The Identity of the Church

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Four Marks

"Go", said the golden fair to the girl.  "Only you can find the prince and break the spell that he is under.  When you find him, he will not look the way you expect him to look.  Because of the spell, he does not know his true identity, and so he will not be able to tell you who he is."  "Then tell me, your ladyship, however shall I know the prince from any other boy when I find him?"  "I will give you three signs by which you shall know him.  Learn these signs well. . . "

If you have ever read fairy tales, you know that many of them are like this.  The same is true of adventure stories, where the hero must find a treasure by following signs on a map or solve a mystery by hunting for clues.  Even in everyday life we reach our goal by looking for signs.  "You'll know the house is mine", says a friend, "because it's the only one on the street with a red roof and white fence."

There are many religions and many churches in the world.  How is someone able to discover which is the true faith revealed by God?  How are you able to know what makes the Catholic Church different from any other?

The Catholic Church has four special signs that mark it off from all others.  We call these signs the marks of the Church.  We repeat the four marks when we say the Nicene Creed at Mass:  "We believe in one, holy, catholic, and apostolic Church."  Let us look at these signs one by one.

The Church is one:  All Catholics in the world share the exact same beliefs about God, the Redemption, the sacraments, the Blessed Virgin Mary, and what is right and wrong.  Catholics may belong to different rites, which have different liturgies and customs, but we all believe in the same truths of our salvation.  You will not find this "oneness" or unity in other Christian churches.  In those churches, beliefs of the members will vary from one person to another.

The Church is holy:  First of all, this does not mean that all Catholics are holy.  Just as there are good and bad people, there are good and bad Catholics.  But the Church is holy, because Jesus, who founded it, and the Holy Spirit, who guides it, are holy.  The teaching of the Church is holy, and its aim is to make its members holy.  The Church is so concerned about making us holy that it gives us special helps, called sacraments.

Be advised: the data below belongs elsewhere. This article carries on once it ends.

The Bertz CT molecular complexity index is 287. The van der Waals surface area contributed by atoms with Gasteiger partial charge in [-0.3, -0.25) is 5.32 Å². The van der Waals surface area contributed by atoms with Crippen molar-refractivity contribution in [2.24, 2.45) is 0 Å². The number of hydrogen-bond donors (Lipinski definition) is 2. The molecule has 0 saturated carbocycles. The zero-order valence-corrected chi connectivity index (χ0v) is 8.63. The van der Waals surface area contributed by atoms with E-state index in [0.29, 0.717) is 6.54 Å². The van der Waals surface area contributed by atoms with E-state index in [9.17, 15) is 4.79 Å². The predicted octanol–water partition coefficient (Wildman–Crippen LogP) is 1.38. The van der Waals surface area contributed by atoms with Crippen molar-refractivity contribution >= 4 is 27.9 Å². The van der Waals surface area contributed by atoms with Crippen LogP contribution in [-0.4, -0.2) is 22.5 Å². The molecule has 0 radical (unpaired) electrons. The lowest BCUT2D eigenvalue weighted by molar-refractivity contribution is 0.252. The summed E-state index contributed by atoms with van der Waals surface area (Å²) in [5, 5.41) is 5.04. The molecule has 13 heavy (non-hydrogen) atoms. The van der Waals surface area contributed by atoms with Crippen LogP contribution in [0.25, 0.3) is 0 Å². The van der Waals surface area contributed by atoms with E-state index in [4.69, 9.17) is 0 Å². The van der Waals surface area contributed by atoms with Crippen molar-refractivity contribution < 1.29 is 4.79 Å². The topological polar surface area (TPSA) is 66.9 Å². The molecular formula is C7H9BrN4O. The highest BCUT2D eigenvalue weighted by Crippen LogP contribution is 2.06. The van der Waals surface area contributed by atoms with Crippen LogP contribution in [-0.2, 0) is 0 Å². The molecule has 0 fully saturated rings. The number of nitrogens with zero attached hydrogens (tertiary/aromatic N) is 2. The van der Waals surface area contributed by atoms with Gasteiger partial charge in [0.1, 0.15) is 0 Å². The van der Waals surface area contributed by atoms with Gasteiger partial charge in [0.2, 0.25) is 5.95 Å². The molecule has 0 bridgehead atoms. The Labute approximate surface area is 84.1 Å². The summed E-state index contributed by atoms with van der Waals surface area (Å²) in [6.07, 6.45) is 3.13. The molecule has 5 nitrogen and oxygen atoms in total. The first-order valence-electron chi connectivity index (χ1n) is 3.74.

To prove that the Church's plan to make us holy really "works", we only have to look at the many Catholic saints.  Thousands of men, women, and children from all walks of life were able to become holy through the help of the Church.  Learning about the saints and making friends with them is another aid to help us reach Heaven.

The Church is catholic:  The world "catholic" means universal or for all.  The Church has spread to every nation on earth.  No one has to have a certain nationality or special customs in order to feel at home in the Church.  Despite their differences of geography, customs, clothing, language, and skin color, all Catholics are united in the brotherhood of faith.

The Church is apostolic:  Our spiritual leaders, the Pope and bishops, can trace their powers all the way back to the apostles.  Each one received his powers from another bishop, who in turn received his powers from another.  The line is unbroken throughout the Church's history.  Because of this, the bishops, with the Pope as their head, can teach as the apostles taught, with the guidance of the Holy Spirit.

             Symbols of the Church

The New Testament gives us many symbols or word pictures, to tell us about the Church.  We have already talked about one of them: the Church as the Mystical Body of Christ.  One symbol Jesus often used was the shepherds and sheep.  Jesus called himself the Good Shepherds, who lays down his life to save his sheep from the wolves.  The Church is the sheepfold.  Jesus also called peter a shepherd, when he told him, "Feed my lambs...Feed my sheep"
(Jn 21:15-16).

Jesus also compared the Church to a vineyard.  "I am the vine, and you are the branches", Jesus told his apostles.  "He who abides in me, and I in him, will bear much fruit".

Later on, the Church was also called the Bark (ship) of Peter.  The Church is like a great ship, steered by the Pope.  Those who are on board the ship are safe from the stormy waters of sin and disbelief.  From time to time someone may fall "overboard" through mortal sin, but the Church throws him a "lifeline": the sacrament of Penance.

 Used with the permission of The Ignatius Press 800-799-5534

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